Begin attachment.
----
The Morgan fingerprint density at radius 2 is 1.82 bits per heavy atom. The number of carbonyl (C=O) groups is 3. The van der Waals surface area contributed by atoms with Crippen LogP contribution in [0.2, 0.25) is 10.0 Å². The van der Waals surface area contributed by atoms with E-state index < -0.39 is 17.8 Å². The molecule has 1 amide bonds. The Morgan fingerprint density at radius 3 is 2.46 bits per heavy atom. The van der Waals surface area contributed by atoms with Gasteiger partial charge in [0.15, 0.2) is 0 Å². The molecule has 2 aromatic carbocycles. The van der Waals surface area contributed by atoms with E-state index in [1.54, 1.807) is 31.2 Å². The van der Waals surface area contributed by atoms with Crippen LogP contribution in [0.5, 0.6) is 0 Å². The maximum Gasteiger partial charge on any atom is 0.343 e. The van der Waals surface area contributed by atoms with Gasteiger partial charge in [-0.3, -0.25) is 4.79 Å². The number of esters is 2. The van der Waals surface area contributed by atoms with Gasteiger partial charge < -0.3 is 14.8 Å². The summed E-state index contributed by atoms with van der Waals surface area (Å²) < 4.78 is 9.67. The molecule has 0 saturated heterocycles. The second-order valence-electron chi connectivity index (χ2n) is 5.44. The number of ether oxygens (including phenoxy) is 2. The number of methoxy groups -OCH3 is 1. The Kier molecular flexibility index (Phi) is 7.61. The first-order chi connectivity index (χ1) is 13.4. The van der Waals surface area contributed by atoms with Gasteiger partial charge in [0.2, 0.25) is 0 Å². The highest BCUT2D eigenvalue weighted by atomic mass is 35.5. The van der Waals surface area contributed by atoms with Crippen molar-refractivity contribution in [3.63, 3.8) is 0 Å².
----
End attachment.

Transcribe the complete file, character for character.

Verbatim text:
The Morgan fingerprint density at radius 2 is 1.82 bits per heavy atom. The number of carbonyl (C=O) groups is 3. The van der Waals surface area contributed by atoms with Crippen LogP contribution in [0.2, 0.25) is 10.0 Å². The van der Waals surface area contributed by atoms with E-state index < -0.39 is 17.8 Å². The molecule has 1 amide bonds. The Morgan fingerprint density at radius 3 is 2.46 bits per heavy atom. The van der Waals surface area contributed by atoms with Gasteiger partial charge in [0.15, 0.2) is 0 Å². The molecule has 2 aromatic carbocycles. The van der Waals surface area contributed by atoms with E-state index in [1.54, 1.807) is 31.2 Å². The van der Waals surface area contributed by atoms with Crippen LogP contribution in [0.5, 0.6) is 0 Å². The maximum Gasteiger partial charge on any atom is 0.343 e. The van der Waals surface area contributed by atoms with Gasteiger partial charge in [-0.3, -0.25) is 4.79 Å². The number of esters is 2. The van der Waals surface area contributed by atoms with Gasteiger partial charge < -0.3 is 14.8 Å². The summed E-state index contributed by atoms with van der Waals surface area (Å²) < 4.78 is 9.67. The molecule has 0 saturated heterocycles. The second-order valence-electron chi connectivity index (χ2n) is 5.44. The number of ether oxygens (including phenoxy) is 2. The number of methoxy groups -OCH3 is 1. The Kier molecular flexibility index (Phi) is 7.61. The first-order chi connectivity index (χ1) is 13.4. The van der Waals surface area contributed by atoms with Gasteiger partial charge in [0.2, 0.25) is 0 Å². The highest BCUT2D eigenvalue weighted by atomic mass is 35.5. The van der Waals surface area contributed by atoms with Crippen molar-refractivity contribution in [3.63, 3.8) is 0 Å².